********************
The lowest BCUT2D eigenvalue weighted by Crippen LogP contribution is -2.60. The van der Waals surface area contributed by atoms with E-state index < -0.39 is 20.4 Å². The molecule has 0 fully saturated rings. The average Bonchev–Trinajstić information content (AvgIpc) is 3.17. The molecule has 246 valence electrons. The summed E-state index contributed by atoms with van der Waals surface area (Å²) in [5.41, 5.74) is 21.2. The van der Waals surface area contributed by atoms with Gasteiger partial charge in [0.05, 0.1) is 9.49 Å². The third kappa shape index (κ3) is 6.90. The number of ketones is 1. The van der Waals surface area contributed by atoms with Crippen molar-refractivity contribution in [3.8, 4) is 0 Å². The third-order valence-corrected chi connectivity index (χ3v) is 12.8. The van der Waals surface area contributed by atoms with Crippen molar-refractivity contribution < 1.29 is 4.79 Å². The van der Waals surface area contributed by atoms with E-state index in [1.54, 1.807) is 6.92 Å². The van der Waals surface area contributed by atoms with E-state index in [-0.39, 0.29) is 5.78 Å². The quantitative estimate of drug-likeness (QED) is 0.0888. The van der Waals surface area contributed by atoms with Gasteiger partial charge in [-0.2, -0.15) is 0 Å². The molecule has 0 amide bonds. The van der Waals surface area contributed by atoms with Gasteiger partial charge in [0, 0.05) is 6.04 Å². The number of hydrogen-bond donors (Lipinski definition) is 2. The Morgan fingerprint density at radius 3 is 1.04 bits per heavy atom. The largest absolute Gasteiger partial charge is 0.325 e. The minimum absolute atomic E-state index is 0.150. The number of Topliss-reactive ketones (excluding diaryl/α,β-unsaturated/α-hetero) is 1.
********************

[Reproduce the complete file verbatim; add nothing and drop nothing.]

The lowest BCUT2D eigenvalue weighted by Crippen LogP contribution is -2.60. The van der Waals surface area contributed by atoms with E-state index < -0.39 is 20.4 Å². The molecule has 0 fully saturated rings. The average Bonchev–Trinajstić information content (AvgIpc) is 3.17. The molecule has 246 valence electrons. The summed E-state index contributed by atoms with van der Waals surface area (Å²) in [5.41, 5.74) is 21.2. The van der Waals surface area contributed by atoms with Gasteiger partial charge in [0.05, 0.1) is 9.49 Å². The third kappa shape index (κ3) is 6.90. The number of ketones is 1. The van der Waals surface area contributed by atoms with Crippen molar-refractivity contribution in [3.8, 4) is 0 Å². The third-order valence-corrected chi connectivity index (χ3v) is 12.8. The van der Waals surface area contributed by atoms with Crippen molar-refractivity contribution < 1.29 is 4.79 Å². The van der Waals surface area contributed by atoms with E-state index in [1.54, 1.807) is 6.92 Å². The van der Waals surface area contributed by atoms with E-state index in [-0.39, 0.29) is 5.78 Å². The quantitative estimate of drug-likeness (QED) is 0.0888. The van der Waals surface area contributed by atoms with Gasteiger partial charge in [-0.2, -0.15) is 0 Å². The molecule has 0 amide bonds. The van der Waals surface area contributed by atoms with Gasteiger partial charge in [0, 0.05) is 6.04 Å². The number of hydrogen-bond donors (Lipinski definition) is 2. The Morgan fingerprint density at radius 3 is 1.04 bits per heavy atom. The largest absolute Gasteiger partial charge is 0.325 e. The minimum absolute atomic E-state index is 0.150. The number of Topliss-reactive ketones (excluding diaryl/α,β-unsaturated/α-hetero) is 1.